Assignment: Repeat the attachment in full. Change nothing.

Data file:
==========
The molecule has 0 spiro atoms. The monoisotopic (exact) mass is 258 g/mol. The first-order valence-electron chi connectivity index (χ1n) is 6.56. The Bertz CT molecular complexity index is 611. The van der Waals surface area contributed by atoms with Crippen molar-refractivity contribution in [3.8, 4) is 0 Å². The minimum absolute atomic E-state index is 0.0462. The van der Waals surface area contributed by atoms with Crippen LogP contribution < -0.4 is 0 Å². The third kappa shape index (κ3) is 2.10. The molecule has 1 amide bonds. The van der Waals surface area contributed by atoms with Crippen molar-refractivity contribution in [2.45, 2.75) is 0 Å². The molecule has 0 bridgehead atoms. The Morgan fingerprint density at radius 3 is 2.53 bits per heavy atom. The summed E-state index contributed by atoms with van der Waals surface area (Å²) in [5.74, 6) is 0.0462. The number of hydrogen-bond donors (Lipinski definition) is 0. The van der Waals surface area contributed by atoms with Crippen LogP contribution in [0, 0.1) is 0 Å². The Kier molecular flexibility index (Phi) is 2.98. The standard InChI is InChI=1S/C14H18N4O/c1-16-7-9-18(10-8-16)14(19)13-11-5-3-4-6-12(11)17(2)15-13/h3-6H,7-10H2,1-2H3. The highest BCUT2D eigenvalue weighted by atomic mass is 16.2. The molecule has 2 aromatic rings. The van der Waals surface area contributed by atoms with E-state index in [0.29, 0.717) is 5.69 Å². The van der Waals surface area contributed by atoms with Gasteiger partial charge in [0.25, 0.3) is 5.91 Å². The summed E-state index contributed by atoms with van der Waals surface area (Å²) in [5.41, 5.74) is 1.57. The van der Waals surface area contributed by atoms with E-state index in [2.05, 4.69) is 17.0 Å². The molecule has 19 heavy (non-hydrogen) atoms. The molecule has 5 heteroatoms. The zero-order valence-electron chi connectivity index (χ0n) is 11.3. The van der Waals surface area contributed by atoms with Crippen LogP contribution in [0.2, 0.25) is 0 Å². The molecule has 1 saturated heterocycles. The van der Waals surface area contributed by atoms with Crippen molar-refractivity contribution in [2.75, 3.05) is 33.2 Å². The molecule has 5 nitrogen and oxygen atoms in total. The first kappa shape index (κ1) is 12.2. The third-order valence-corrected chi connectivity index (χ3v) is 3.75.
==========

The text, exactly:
The molecule has 0 spiro atoms. The monoisotopic (exact) mass is 258 g/mol. The first-order valence-electron chi connectivity index (χ1n) is 6.56. The Bertz CT molecular complexity index is 611. The van der Waals surface area contributed by atoms with Crippen molar-refractivity contribution in [3.8, 4) is 0 Å². The minimum absolute atomic E-state index is 0.0462. The van der Waals surface area contributed by atoms with Crippen LogP contribution < -0.4 is 0 Å². The third kappa shape index (κ3) is 2.10. The molecule has 1 amide bonds. The van der Waals surface area contributed by atoms with Crippen molar-refractivity contribution in [2.45, 2.75) is 0 Å². The molecule has 0 bridgehead atoms. The Morgan fingerprint density at radius 3 is 2.53 bits per heavy atom. The summed E-state index contributed by atoms with van der Waals surface area (Å²) in [5.74, 6) is 0.0462. The number of hydrogen-bond donors (Lipinski definition) is 0. The van der Waals surface area contributed by atoms with Crippen LogP contribution in [0, 0.1) is 0 Å². The Kier molecular flexibility index (Phi) is 2.98. The standard InChI is InChI=1S/C14H18N4O/c1-16-7-9-18(10-8-16)14(19)13-11-5-3-4-6-12(11)17(2)15-13/h3-6H,7-10H2,1-2H3. The highest BCUT2D eigenvalue weighted by atomic mass is 16.2. The molecule has 2 aromatic rings. The van der Waals surface area contributed by atoms with E-state index in [0.29, 0.717) is 5.69 Å². The van der Waals surface area contributed by atoms with Gasteiger partial charge in [0.25, 0.3) is 5.91 Å². The summed E-state index contributed by atoms with van der Waals surface area (Å²) in [5.41, 5.74) is 1.57. The van der Waals surface area contributed by atoms with E-state index in [2.05, 4.69) is 17.0 Å². The molecule has 19 heavy (non-hydrogen) atoms. The molecule has 5 heteroatoms. The zero-order valence-electron chi connectivity index (χ0n) is 11.3. The van der Waals surface area contributed by atoms with Crippen LogP contribution in [0.2, 0.25) is 0 Å². The molecule has 1 saturated heterocycles. The van der Waals surface area contributed by atoms with Crippen molar-refractivity contribution in [2.75, 3.05) is 33.2 Å². The molecule has 5 nitrogen and oxygen atoms in total. The first kappa shape index (κ1) is 12.2. The third-order valence-corrected chi connectivity index (χ3v) is 3.75.